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Home / World / Hong Kong democrats found guilty in landmark illegal assembly case

Hong Kong democrats found guilty in landmark illegal assembly case



Jimmy Lai, a Hong Kong democrat, arrived at the West Kowloon Court in Hong Kong on September 3, 2020.

Isaac Lawrence | AFP | Getty Images

A Hong Kong court found seven prominent Democrats guilty of unauthorized assembly, including 82-year-old barrister Martin Lee and 72-year-old media mogul Lai Changsheng. This is the latest blow to this troubled democracy movement. .

Lee helped launch the city’s largest opposition party, the Democratic Party, in the 1

990s, and is often referred to as the “father of democracy” in the former British colony. Li was accused of participating in an unauthorized rally on August 18, 2019.

When the judge of the District Court, Amanda Woodcock, pronounced the verdict, the silver-haired Mr. Lee and other people aged sixty or over were sitting indifferently.

The judge of the district court said in the written judgment: “After the trial, I found that the prosecution can prove without a doubt that all the defendants jointly organized an unauthorized assembly.”

They were also found guilty of intentionally participating in an unauthorized assembly.

Woodcock added that although Hong Kong’s mini-constitution guarantees the right to peaceful assembly, it “imposes restrictions, including restrictions on maintaining public safety and public order and protecting the rights of others.”

The sentence will begin on April 16, and some legal experts are expected to go to jail for 12 to 18 months. The maximum possible sentence is 5 years.

Other defendants include the 73-year-old famous barrister Wu Garyi; and senior Democrat Li Zhuoren, 64; He Junren, 69; Liang Guoxiong, 65; and 66-year-old Cyd Ho. The other two people, 67-year-old Au Nok-hin and Leung Yao-chung, pleaded guilty earlier.

A small group of supporters posted slogans outside the West Kowloon Court Building, including slogans labeled “Against Political Persecution.”

Liang Guoxiong shouted when he appeared in court: “Peaceful assembly is not a crime.”

The judge rejected the prosecution’s request to detain the nine people and granted them bail awaiting judgment.

During the trial, the defense lawyer argued that freedom of assembly is a constitutional right in Hong Kong, and pointed out that the police had approved the peaceful demonstration in Victoria Park in the city’s city centre. As the number soared to hundreds of thousands, the demonstration Has become an unauthorized demonstration.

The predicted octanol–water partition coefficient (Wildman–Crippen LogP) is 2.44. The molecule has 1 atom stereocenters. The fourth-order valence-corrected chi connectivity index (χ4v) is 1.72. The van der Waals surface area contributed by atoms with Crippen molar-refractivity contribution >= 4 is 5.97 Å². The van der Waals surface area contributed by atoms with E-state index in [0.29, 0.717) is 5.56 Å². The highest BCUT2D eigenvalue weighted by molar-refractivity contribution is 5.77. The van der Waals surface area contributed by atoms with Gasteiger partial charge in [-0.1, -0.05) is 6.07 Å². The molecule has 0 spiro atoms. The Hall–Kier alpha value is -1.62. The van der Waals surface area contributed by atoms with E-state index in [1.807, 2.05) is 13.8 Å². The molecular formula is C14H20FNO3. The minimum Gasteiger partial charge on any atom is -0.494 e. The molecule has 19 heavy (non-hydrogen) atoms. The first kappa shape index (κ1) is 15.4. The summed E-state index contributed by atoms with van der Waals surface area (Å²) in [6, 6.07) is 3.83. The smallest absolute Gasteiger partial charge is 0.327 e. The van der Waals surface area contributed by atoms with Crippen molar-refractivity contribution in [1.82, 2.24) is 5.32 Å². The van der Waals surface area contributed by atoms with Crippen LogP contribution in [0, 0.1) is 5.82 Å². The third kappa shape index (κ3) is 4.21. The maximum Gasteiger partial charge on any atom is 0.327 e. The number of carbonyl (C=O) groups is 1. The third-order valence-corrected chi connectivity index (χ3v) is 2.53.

The prosecution believes that freedom of assembly is not absolute in Hong Kong.

In the ongoing crackdown, critics, including Western governments, have condemned the arrest of Li and other democrats. According to the National Security Law, forty-seven other high-profile democracy activists are facing subversion charges. Most of them have been refused bail and detained.

The United States said on Wednesday that Hong Kong does not guarantee preferential treatment under the Hong Kong Policy Act, which allows Washington to maintain a special relationship with Hong Kong.

Secretary of State Anthony Brinken said in a press release that China has “seriously damaged the rights and freedoms of the people of Hong Kong” through arbitrary arrests and politically motivated prosecutions and “pressures on judicial independence, academic and press freedom”.

Beijing’s austerity policy on the broad freedoms promised to Hong Kong after its return to China in 1997 spurred democratic protests in 2019 and plunged the semi-autonomous city into the biggest crisis since the handover.

How China’s National Security Law will permanently change Hong Kong

Since then, Beijing has implemented a comprehensive national security law that punishes any crimes it considers to be secession, subversion, terrorism, or collusion with foreign powers, and sentenced them to life imprisonment.

Since the promulgation of the law, the government has been trying to suppress opposition movements, ban protests and curb political speech, and comprehensively reform Hong Kong’s electoral system to ensure that only pro-China “patriots” can rule Hong Kong.

However, the authorities in Hong Kong and mainland China say that security laws and electoral reforms are needed to restore stability and resolve “deep-level” issues, and will safeguard human rights.


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